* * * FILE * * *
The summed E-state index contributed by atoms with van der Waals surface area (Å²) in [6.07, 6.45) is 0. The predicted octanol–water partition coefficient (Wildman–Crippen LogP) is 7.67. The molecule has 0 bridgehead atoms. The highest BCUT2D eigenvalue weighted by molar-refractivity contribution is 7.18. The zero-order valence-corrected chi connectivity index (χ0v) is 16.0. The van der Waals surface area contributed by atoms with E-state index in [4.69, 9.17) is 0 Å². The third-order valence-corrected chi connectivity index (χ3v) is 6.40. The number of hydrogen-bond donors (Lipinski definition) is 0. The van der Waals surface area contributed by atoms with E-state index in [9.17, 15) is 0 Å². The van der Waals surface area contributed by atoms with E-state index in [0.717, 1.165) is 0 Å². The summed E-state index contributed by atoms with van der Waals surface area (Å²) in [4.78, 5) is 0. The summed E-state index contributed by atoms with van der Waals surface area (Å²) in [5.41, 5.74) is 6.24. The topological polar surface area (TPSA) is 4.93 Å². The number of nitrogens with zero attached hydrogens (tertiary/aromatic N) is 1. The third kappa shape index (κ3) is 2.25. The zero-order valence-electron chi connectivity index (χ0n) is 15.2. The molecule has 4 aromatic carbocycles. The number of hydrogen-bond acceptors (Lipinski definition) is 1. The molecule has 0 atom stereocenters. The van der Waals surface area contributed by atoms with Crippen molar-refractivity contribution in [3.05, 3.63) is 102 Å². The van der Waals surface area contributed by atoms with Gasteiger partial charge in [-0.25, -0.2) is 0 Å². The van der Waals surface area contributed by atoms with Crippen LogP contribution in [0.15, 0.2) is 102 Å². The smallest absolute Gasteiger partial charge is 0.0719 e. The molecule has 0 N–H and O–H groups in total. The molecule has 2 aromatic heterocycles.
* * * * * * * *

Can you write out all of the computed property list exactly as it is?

The summed E-state index contributed by atoms with van der Waals surface area (Å²) in [6.07, 6.45) is 0. The predicted octanol–water partition coefficient (Wildman–Crippen LogP) is 7.67. The molecule has 0 bridgehead atoms. The highest BCUT2D eigenvalue weighted by molar-refractivity contribution is 7.18. The zero-order valence-corrected chi connectivity index (χ0v) is 16.0. The van der Waals surface area contributed by atoms with E-state index in [4.69, 9.17) is 0 Å². The third-order valence-corrected chi connectivity index (χ3v) is 6.40. The number of hydrogen-bond donors (Lipinski definition) is 0. The van der Waals surface area contributed by atoms with E-state index in [9.17, 15) is 0 Å². The van der Waals surface area contributed by atoms with E-state index in [0.717, 1.165) is 0 Å². The summed E-state index contributed by atoms with van der Waals surface area (Å²) in [4.78, 5) is 0. The summed E-state index contributed by atoms with van der Waals surface area (Å²) in [5.41, 5.74) is 6.24. The topological polar surface area (TPSA) is 4.93 Å². The number of nitrogens with zero attached hydrogens (tertiary/aromatic N) is 1. The third kappa shape index (κ3) is 2.25. The zero-order valence-electron chi connectivity index (χ0n) is 15.2. The molecule has 4 aromatic carbocycles. The number of hydrogen-bond acceptors (Lipinski definition) is 1. The molecule has 0 atom stereocenters. The van der Waals surface area contributed by atoms with Crippen molar-refractivity contribution in [3.05, 3.63) is 102 Å². The van der Waals surface area contributed by atoms with Gasteiger partial charge in [-0.25, -0.2) is 0 Å². The van der Waals surface area contributed by atoms with Crippen LogP contribution in [0.15, 0.2) is 102 Å². The smallest absolute Gasteiger partial charge is 0.0719 e. The molecule has 0 N–H and O–H groups in total. The molecule has 2 aromatic heterocycles.